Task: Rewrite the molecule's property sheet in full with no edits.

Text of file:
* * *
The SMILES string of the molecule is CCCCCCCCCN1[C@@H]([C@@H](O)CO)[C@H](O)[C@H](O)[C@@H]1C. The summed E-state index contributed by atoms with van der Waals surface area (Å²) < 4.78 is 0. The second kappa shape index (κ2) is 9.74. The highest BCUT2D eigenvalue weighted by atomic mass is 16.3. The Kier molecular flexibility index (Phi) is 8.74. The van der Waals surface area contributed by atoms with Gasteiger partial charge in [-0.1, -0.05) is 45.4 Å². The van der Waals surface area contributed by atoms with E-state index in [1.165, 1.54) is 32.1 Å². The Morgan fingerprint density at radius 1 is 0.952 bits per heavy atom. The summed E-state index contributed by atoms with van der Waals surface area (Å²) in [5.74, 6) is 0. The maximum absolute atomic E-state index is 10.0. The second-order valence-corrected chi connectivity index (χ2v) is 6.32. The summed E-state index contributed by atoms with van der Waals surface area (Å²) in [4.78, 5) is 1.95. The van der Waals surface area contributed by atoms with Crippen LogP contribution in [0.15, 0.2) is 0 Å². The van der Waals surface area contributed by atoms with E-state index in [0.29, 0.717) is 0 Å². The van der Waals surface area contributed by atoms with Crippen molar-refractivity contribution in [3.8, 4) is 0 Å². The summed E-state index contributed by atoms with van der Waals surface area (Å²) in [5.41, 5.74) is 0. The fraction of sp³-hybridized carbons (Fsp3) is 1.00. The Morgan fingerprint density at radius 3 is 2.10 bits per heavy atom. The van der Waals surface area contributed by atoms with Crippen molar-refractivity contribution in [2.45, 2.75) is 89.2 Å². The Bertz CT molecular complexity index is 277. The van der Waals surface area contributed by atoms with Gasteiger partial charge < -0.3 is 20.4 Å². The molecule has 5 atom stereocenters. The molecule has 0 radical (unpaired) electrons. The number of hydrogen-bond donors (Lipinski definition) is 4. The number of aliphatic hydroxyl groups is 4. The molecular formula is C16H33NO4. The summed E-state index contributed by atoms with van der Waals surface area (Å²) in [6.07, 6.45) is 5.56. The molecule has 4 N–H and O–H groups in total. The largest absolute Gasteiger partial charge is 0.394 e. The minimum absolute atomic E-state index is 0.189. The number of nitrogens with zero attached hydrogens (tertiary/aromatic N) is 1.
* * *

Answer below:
The SMILES string of the molecule is CCCCCCCCCN1[C@@H]([C@@H](O)CO)[C@H](O)[C@H](O)[C@@H]1C. The summed E-state index contributed by atoms with van der Waals surface area (Å²) < 4.78 is 0. The second kappa shape index (κ2) is 9.74. The highest BCUT2D eigenvalue weighted by atomic mass is 16.3. The Kier molecular flexibility index (Phi) is 8.74. The van der Waals surface area contributed by atoms with Gasteiger partial charge in [-0.1, -0.05) is 45.4 Å². The van der Waals surface area contributed by atoms with E-state index in [1.165, 1.54) is 32.1 Å². The Morgan fingerprint density at radius 1 is 0.952 bits per heavy atom. The summed E-state index contributed by atoms with van der Waals surface area (Å²) in [5.74, 6) is 0. The maximum absolute atomic E-state index is 10.0. The second-order valence-corrected chi connectivity index (χ2v) is 6.32. The summed E-state index contributed by atoms with van der Waals surface area (Å²) in [4.78, 5) is 1.95. The van der Waals surface area contributed by atoms with Crippen LogP contribution in [0.15, 0.2) is 0 Å². The van der Waals surface area contributed by atoms with E-state index in [0.29, 0.717) is 0 Å². The van der Waals surface area contributed by atoms with Crippen molar-refractivity contribution in [3.8, 4) is 0 Å². The summed E-state index contributed by atoms with van der Waals surface area (Å²) in [5.41, 5.74) is 0. The fraction of sp³-hybridized carbons (Fsp3) is 1.00. The Morgan fingerprint density at radius 3 is 2.10 bits per heavy atom. The van der Waals surface area contributed by atoms with Crippen molar-refractivity contribution in [2.45, 2.75) is 89.2 Å². The Bertz CT molecular complexity index is 277. The van der Waals surface area contributed by atoms with Gasteiger partial charge < -0.3 is 20.4 Å². The molecule has 5 atom stereocenters. The molecule has 0 radical (unpaired) electrons. The number of hydrogen-bond donors (Lipinski definition) is 4. The number of aliphatic hydroxyl groups is 4. The molecular formula is C16H33NO4. The summed E-state index contributed by atoms with van der Waals surface area (Å²) in [6.07, 6.45) is 5.56. The molecule has 4 N–H and O–H groups in total. The largest absolute Gasteiger partial charge is 0.394 e. The minimum absolute atomic E-state index is 0.189. The number of nitrogens with zero attached hydrogens (tertiary/aromatic N) is 1.